Can heart problems go unnoticed?Undiagnosed heart disease may be common in people with heart attacks not caused by clots. More than two-thirds of people who have a type of heart attack not caused by a blood clot also may have undiagnosed heart disease, according to a small study from Scotland.
Can you have heart problems without knowing?A silent heart attack, also called a silent Ischemia, is a heart attack that has either no symptoms, minimal symptoms or unrecognized symptoms. A heart attack is not always as obvious as pain in your chest, shortness of breath and cold sweats.
How long can you have heart problems without knowing?You may not even know you've had a silent heart attack until weeks or months after it happens. It's best to know what's normal for your body and get help when something doesn't feel right.
Can heart problems be silent?What is a silent heart attack? Answer From Rekha Mankad, M.D. A silent heart attack is a heart attack that has few, if any, symptoms or has symptoms not recognized as a heart attack. A silent heart attack might not cause chest pain or shortness of breath, which are typically associated with a heart attack.
What are the four signs that your heart is failing?Shortness of breath with activity or when lying down. Fatigue and weakness. Swelling in the legs, ankles and feet. Rapid or irregular heartbeat.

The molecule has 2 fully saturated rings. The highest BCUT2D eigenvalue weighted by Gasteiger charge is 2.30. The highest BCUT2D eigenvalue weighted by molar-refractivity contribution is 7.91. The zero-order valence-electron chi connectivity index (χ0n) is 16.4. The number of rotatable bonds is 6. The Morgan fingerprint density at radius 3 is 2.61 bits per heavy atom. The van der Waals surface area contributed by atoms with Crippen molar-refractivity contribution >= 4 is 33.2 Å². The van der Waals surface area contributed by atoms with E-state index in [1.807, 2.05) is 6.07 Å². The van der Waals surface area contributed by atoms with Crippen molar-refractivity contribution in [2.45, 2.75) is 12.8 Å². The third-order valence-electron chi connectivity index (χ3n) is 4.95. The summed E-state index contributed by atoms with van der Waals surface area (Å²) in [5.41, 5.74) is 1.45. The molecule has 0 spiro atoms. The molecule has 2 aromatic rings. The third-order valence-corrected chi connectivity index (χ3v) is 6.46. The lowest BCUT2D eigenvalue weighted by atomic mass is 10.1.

What are the telltale signs of heart disease?
What can be mistaken for heart problems?
13 Conditions That Can Be Mistaken for Heart Failure
- Impaired Kidneys Can Mimic Heart Failure. ...
- Cirrhosis Can Fool Heart Specialists. ...
- Lung Issues Cause Shortness of Breath. ...
- Anemia Masquerades as Heart Failure. ...
- Lymphedema Looks Like Heart Failure. ...
- ATTR-CM Can Cause Heart Failure. ...
- Bulimia Nervosa Can Also Lead to HF.
What does a struggling heart feel like?Chest pain, chest tightness, chest pressure and chest discomfort (angina) Shortness of breath. Pain in the neck, jaw, throat, upper belly area or back. Pain, numbness, weakness or coldness in the legs or arms if the blood vessels in those body areas are narrowed.
How can you tell if you have heart problems at home?You can check for heart disease at home by measuring your pulse rate and your blood pressure if you have a blood pressure monitor. You can also monitor yourself for symptoms of heart disease, such as: Chest pain, pressure, discomfort, or tightness. Being short of breath.
How do I know if my heart is healthy?Having normal blood pressure is a sign of a healthy heart. Normal blood pressure is below 120/80 mm Hg. High blood pressure is a systolic pressure of 130 or higher, or diastolic pressure of 90 or higher, that stays high over time.
What is the best test to check for heart problems?A coronary angiogram is a type of X-ray used to examine the coronary arteries supplying blood to your heart muscle. It's considered to be the best method of diagnosing coronary artery disease - conditions that affect the arteries surrounding the heart.